Effect of seawater and warm environment on glass/epoxy and glass/polyurethane composites

Abdel Hamid I. Mourad, Abdel Magid Beckry Mohamed, Tamer El-Maaddawy

Research output: Contribution to journalArticlepeer-review

154 Citations (Scopus)


A study of the durability of fiber reinforced polymer (FRP) materials in seawater and warm environment is presented in this paper. The major objective of the study is to evaluate the effects of seawater and temperature on the structural properties of glass/epoxy and glass/polyurethane composite materials. These effects were studied in terms of seawater absorption, permeation of salt and contaminants, chemical and physical bonds at the interface, degradation in mechanical properties, and failure mechanisms. Test parameters included immersion time, ranging from 3 months to 1 year, and temperature including room temperature and 65°C. Seawater absorption increased with immersion time and with temperature. The matrix in both composites was efficient in protecting the fibers from corrosive elements in seawater; however moisture creates a dual mechanism of stress relaxation-swelling-mechanical adhesion, and breakdown of chemical bonds between fiber and matrix at the interface. It is observed that high temperature accelerates the degradation mechanism in the glass/polyurethane composite. No significant changes were observed in tensile strength of glass/epoxy and in the modulus of both glass/epoxy and glass/polyurethane composites. However, the tensile strength of the glass/polyurethane composite decreased by 19% after 1 year of exposure to seawater at room temperature and by 31% after 1 year of exposure at 65°C. Plasticization due to moisture absorption leads to ductile failure in the matrix, but this can be reversed in glass/polyurethane composites after extended exposure to seawater at high temperature where brittle failure of matrix and fiber were observed.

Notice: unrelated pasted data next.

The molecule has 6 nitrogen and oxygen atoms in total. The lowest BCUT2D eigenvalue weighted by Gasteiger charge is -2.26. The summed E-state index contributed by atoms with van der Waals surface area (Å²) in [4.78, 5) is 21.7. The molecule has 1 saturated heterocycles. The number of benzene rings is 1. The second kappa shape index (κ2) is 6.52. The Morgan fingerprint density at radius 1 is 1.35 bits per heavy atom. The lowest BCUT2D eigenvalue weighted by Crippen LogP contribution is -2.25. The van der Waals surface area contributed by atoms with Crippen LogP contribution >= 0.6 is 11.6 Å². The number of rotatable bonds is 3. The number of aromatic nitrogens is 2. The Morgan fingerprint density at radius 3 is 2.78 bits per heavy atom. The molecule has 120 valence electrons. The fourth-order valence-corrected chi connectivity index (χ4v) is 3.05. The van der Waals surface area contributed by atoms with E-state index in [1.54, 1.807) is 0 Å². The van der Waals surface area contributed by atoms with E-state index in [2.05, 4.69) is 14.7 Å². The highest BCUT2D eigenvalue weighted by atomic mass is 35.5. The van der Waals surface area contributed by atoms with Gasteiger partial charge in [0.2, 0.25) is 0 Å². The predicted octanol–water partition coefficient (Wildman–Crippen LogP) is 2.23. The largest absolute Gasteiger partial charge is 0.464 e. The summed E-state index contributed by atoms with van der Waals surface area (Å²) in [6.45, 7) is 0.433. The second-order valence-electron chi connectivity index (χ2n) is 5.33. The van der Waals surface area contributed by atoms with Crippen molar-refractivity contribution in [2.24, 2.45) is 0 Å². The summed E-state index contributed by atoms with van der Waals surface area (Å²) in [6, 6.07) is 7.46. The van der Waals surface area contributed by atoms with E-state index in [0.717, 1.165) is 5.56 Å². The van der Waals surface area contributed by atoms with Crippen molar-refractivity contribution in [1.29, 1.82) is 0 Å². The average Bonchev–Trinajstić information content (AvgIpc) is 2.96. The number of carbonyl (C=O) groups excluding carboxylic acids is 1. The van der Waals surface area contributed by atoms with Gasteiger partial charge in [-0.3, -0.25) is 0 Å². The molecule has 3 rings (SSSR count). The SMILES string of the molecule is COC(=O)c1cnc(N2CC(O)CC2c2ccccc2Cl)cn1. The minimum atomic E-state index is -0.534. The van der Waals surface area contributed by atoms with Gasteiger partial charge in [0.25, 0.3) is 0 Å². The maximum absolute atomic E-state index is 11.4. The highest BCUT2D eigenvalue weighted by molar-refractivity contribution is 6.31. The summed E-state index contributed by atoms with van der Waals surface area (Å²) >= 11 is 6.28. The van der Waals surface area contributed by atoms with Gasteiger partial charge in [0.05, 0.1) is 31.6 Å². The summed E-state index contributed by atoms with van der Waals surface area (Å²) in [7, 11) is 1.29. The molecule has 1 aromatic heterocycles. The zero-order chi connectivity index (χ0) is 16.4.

Original languageEnglish
Pages (from-to)557-573
Number of pages17
JournalApplied Composite Materials
Issue number5
Publication statusPublished - Oct 2010


  • Composite materials
  • Durability
  • Epoxy
  • Fiber reinforced polymers
  • Mechanical properties
  • Polyurethane

ASJC Scopus subject areas

  • Ceramics and Composites


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